665 N. Broadway, Lebanon
When: Preview 5 to 9 p.m. Fri., Mar. 23
Mkt. Day 9 a.m. to 5 p.m. Sat., Mar. 24
Cost: $8 advance, $10 at door Friday
$5/all day Saturday
Free for 12 and under
More Info: 937-660-0072 or www.monarchmarketaffair.com
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Published: Wednesday, March 21, 2018 @ 5:37 PM
A group of West Dayton pastors urged residents not to attend forums Thursday about the closing of Good Samaritan Hospital, saying there’s not been indication that their feedback will be meaningfully considered.
The Rev. Rockney Carter, speaking Wednesday from Zion Baptist Church in Dayton, said it’s deceptive that Premier Health leaders have said they had to shut down Good Samaritan when at the same time the health system is investing in a suburban expansion.
“I think what they’ll continue to do tomorrow (Thursday) is continue to misrepresent the facts, continue to distort to our community and continue to mislead our people,” Carter said.
Dayton-based Premier, which operates four local hospitals, announced in January that it would close down Good Samaritan sometime this year and offer jobs at other locations to the 1,600 main campus employees.
The hospital will be razed into a shovel-ready site and Premier is holding two forums about the future of the site Thursday.
Premier said in a statement that it has had multiple meetings with community leaders to get input and the input from the forums today will be carefully considered. The health system stated it will continue to work with the city and CityWide Development to invest in the neighborhoods.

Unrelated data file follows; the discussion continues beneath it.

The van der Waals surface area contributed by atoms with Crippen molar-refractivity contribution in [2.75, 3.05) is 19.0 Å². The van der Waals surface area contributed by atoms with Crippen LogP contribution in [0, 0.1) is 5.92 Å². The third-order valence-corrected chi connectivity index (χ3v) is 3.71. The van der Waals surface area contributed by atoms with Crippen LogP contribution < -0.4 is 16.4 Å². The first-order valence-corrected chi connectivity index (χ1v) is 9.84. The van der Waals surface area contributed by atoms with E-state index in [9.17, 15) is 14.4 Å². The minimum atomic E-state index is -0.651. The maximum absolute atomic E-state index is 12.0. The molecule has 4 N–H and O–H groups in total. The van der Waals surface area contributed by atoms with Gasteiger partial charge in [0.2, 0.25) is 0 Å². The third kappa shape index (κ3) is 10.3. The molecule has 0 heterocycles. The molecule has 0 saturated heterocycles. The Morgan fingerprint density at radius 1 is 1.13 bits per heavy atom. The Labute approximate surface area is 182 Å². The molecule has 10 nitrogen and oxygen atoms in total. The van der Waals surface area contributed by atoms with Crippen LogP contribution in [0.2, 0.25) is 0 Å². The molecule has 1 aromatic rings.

“Together the partners (Premier Health, City of Dayton, CityWide) have invested nearly $25 million, leveraged $45 million in additional private investment, and plan to continue to invest in these neighborhoods,” the Premier stated.
Carter said the group of pastors are not against having a discussion with Premier and have had conversations, like a public forum held in February, but the economic reasons Premier gave at those meetings were not convincing.
“We don’t believe it’s economic and or financial because at the same time they are closing operations here on the west side of Dayton — a predominately African American section of our community — they are building up medical services that are similar on other sides of town,” Carter said.
The decision to close one of the last anchor institutions on the city’s west side has prompted shock and outrage from residents and city leaders. The push back has included criticism that the closing will disproportionately affect black residents’ access to jobs and health services, who already have higher unemployment rates and worse average health outcomes on key measures like infant mortality.
Good Samaritan forums
• 1 p.m. March 22 at Fairview United Methodist Church.
• 6 p.m. March 22 at Fairview Pre-K-6th School.